The 12th Legion was out of water, they were tired from a long campaign, and surrounded. Barbarians from Germania, the Quadi, out numbered and surrounded the Romans. The Quadi were so confident of the dire condition of the Romans that they had actually stopped fighting, and were waiting for the legion to literally drop dead as they guarded them.
As the story goes, dark clouds formed above the battle field, and a heavy rain began to shower down on the armies. As the rain progressed, lightning, hail and thunder greeted the Quadi army, filling the warriors with fear. Yet, the Romans, literally drank the rain as it fell, catching water in helmets and shields to give to their horses. Revived, the 12th Legion mounted an attack and over ran the confused and frightened Quadi as the thunder, lightning and hail continued to fall.
The 12th Legion was known for having a number of Christians in the ranks. After this battle in Germania is was said that the Christians prayed for God to deliver them from the certain death that was waiting under the watchful eyes of the Quadi. This storm account appears in several historians accounts of the event including: Cassius Dio, Eusebius, Apollinarius and Tertullian.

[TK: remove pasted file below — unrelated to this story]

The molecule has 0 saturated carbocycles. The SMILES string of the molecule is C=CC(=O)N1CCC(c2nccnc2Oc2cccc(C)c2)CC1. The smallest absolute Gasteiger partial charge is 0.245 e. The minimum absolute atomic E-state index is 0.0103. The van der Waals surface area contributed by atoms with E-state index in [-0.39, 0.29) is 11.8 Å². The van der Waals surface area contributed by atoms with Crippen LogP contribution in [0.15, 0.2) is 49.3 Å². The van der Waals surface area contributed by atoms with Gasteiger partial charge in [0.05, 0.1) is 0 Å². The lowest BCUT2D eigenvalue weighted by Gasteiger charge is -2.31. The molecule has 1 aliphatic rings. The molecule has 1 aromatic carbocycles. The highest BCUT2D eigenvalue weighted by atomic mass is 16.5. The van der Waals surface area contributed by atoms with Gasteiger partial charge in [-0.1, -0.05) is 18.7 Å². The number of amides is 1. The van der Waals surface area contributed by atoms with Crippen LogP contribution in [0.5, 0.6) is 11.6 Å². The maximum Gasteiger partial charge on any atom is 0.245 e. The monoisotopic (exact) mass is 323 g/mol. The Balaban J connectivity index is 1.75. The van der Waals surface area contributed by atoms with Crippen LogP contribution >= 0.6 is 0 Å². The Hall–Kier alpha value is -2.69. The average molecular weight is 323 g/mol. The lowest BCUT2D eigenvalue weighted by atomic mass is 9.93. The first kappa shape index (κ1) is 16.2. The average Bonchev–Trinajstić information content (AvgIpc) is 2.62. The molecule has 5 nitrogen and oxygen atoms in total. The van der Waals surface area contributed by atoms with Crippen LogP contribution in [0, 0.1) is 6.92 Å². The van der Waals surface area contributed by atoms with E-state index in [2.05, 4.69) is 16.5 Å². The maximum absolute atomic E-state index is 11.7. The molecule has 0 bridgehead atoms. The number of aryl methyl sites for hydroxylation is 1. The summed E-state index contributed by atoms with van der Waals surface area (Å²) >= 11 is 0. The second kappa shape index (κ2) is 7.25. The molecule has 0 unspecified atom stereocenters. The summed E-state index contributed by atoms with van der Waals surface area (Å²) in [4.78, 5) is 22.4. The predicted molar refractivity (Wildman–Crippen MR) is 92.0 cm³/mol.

Marcus Aurelius himself acknowledged that a miracle had won the day, and decreed that 12th legion would be known as “Armed with Lightning” or the “Thundering Legion” … but Marcus gave the credit to Hermes. The Column of Aurelius, which is still in Rome, depicts the rain that saved the day showing the water pouring out from the beard of a grim, half-human deity, either Hermes or the Egyptian god Thoth-Shou.
So why does this matter? We have this story, where some folks believe that God changed circumstances (the storm) due to the prayers of some (Roman christians), at the expense of others (dead Quadi). Initially people are willing to call it a miracle, even those who do not believe in God. But then over time, we forget the story, we change the way it happened, we attribute the result to something other that what the origin meaning was. And we do this all the time!
How often do we ask for God to move, we plea in prayer, we persist in prayer. And then something happens that resolves the situation … and we say, ‘What a coincidence’ or ‘Wow, that worked out well, didn’t it?’ Sometimes the most difficult thing is to thank God for His sovereignty, His ability to work the simple for a glorious purpose … after all, it is far simpler to just say ‘I knew it would work out!’ and leave it at that. I mean telling people God answers prayer, that is truly risky!